On December 31 2020, the newsrack service will be shut down permanently.

It has been a nice long run from the Sarai days in 2004 to being hosted on its own domain around 2006. Beside maintenance, there has been no real active development on the code or the features since early 2008. Since 2015, even all that maintenance was pretty bare bones. A lot of news sources no longer provide reliable RSS feeds and since mid 2018, there were growing issues with the service and I only kept it alive to assist a handful of users.

So, it is time to shut this down. The internet world in 2020 is vastly differently from 2003 when I first conceptualized this service. Thanks for using this all these years.

If you need to access any data, email me: subbu at newsrack.in

 
User: flenvcenter Topic: Biodiversity-Independent
Category: Biodiversity
Last updated: Dec 04 2020 19:45 IST RSS 2.0
 
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Episode 247: Biden wish lists, supporting 'intersectional environmentalists' 4.12.2020 Resource Efficiency | GreenBiz.com
Features What Joe Biden could do to cultivate carbon removal innovation (16:35)  Nonprofit Carbon180 has plenty of ideas for how the Department of Energy and the Department of Agriculture can collaborate to cultivate new economic opportunities centered on carbon removal. Co-founder and managing director Giana Amador suggests top priorities. How financial policy could charge up clean energy  (29:00)  Without Congressional control, President-elect Joe Biden will find it tough to pass ambitious climate action, but he can do much by aligning financial policies to address risks associated with climate-fueling activities. GreenBiz Senior Energy Analyst Sarah Golden offers details.  Biodiversity in fashion (37:35)  Liesel Truscott, director of nonprofit Textile Exchange, and Helen Crowley, a Kering sourcing executive serving as an advisor at Conversational International, discuss a new tool to help the fashion and textile industry understand and measure impacts and dependencies on nature in materials sourcing — ...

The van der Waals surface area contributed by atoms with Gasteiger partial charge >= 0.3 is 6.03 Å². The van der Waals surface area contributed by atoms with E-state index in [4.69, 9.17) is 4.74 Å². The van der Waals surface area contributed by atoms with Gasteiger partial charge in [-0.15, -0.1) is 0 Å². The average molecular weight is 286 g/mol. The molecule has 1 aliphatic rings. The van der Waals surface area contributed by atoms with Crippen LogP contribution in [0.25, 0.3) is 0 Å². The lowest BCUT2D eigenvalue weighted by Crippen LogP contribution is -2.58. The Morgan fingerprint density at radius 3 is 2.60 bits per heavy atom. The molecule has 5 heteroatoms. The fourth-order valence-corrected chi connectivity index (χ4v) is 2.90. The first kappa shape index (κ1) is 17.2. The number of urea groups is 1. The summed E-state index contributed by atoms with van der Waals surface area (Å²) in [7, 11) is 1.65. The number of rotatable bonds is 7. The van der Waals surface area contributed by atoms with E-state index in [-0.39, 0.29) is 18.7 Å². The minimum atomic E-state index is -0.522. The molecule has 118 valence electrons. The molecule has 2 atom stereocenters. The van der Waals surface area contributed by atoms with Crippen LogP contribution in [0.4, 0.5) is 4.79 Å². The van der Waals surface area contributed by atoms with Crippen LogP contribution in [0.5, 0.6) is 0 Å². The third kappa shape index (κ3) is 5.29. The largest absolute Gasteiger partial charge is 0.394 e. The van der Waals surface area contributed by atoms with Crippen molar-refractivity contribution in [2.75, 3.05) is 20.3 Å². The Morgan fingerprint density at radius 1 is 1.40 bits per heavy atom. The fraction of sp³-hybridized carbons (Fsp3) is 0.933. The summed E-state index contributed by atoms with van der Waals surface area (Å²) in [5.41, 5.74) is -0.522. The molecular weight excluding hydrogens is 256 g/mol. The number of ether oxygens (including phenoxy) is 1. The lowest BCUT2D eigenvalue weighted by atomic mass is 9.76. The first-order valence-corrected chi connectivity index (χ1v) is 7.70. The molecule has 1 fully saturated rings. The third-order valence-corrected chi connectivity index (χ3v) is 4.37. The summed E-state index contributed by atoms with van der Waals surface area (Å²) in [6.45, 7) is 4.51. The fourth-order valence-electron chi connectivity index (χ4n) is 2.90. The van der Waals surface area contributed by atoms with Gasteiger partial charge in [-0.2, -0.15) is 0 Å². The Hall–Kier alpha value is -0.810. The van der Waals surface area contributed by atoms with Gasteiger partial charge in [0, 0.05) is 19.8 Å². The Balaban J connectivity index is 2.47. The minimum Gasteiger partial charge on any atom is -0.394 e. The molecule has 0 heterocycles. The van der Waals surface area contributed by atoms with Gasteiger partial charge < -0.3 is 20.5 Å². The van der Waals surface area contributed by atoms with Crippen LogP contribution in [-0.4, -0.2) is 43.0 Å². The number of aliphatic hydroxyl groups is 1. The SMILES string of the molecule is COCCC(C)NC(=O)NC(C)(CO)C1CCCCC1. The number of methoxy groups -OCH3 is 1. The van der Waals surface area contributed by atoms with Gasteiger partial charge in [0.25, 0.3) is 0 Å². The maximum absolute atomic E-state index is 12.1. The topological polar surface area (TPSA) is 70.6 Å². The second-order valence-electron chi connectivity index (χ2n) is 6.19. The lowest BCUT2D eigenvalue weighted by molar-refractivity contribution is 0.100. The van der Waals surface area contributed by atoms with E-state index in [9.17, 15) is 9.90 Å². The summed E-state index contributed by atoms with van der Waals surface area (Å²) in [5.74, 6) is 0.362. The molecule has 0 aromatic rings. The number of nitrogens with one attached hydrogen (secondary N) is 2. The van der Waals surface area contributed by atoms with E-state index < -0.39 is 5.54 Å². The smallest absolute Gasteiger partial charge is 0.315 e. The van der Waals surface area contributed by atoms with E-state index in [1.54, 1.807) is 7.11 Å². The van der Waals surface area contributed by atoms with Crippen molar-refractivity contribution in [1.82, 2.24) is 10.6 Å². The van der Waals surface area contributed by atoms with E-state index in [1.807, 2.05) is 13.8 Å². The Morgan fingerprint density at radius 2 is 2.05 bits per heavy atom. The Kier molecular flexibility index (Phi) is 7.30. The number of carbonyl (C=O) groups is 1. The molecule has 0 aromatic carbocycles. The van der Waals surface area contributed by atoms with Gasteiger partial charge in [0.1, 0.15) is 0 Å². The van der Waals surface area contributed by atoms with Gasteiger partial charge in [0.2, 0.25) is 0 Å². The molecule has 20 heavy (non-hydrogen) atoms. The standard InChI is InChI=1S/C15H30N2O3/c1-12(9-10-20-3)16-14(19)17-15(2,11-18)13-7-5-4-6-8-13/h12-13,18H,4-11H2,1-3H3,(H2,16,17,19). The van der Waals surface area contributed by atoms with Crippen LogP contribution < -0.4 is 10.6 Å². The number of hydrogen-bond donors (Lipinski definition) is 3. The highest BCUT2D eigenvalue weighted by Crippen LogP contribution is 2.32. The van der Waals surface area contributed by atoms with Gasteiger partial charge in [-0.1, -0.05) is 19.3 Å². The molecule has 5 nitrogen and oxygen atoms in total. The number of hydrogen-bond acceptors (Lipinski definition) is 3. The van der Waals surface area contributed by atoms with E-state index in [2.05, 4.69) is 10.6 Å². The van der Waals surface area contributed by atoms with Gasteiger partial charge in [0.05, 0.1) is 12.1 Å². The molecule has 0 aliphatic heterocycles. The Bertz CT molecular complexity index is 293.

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An answer to aquaculture's unsustainable fish feed habit? 4.12.2020 Business Operations | GreenBiz.com
An answer to aquaculture's unsustainable fish feed habit? Jim Giles Fri, 12/04/2020 - 00:15 Sustainability can be a game of Whac-A-Mole: We roll out a promising solution to an environmental problem, only to discover that the solution generates problems of its own. It certainly feels that way in aquaculture. On paper, fish farms should be a win for sustainability. A third of wild stocks are overexploited , and sourcing seafood from farms should allow ocean biodiversity to recover. In practice, the industry has spent years chasing a sustainable solution for feeding the fish that it farms.  Aquaculture companies already have gone through two rounds of Whac-A-Mole for the fishfeed challenge. The question now is whether the third solution — which I’ll admit looks pretty exciting — will prove better than the first two. Solution No. 1 was to catch a bunch of wild fish and feed them to farmed fish. This works great if fattening fish is all that matters — so well, in fact, that around a fifth of the global wild ...
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New benchmark shows that biodiversity is in fashion 3.12.2020 Small Business | GreenBiz.com
New benchmark shows that biodiversity is in fashion Liesl Truscott Thu, 12/03/2020 - 01:00 This week, in advance of World Soil Day — Dec. 5 — the Textile Exchange Corporate Fiber and Materials Benchmark (CFMB) Program is launching a new tool to help the fashion and textile industry take urgent action on biodiversity. The Biodiversity Benchmark , developed in partnership with The Biodiversity Consultancy and Conservation International and supported by Sappi, will enable companies to understand their impacts and dependencies on nature in their materials sourcing strategies, chart a pathway to delivering positive biodiversity outcomes, and benchmark their progress. Outcomes and learnings can be channeled back into the community to support further improvements. The benchmark is in beta and comments will be open through Jan. 31. All interested companies are eligible, and it is free to participate. More than 200 companies already report through the CFMB. With the Biodiversity Benchmark, the aim is to integrate ...
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Why investor Green Century has taken an active interest in fighting deforestation 2.12.2020 Design & Innovation | GreenBiz.com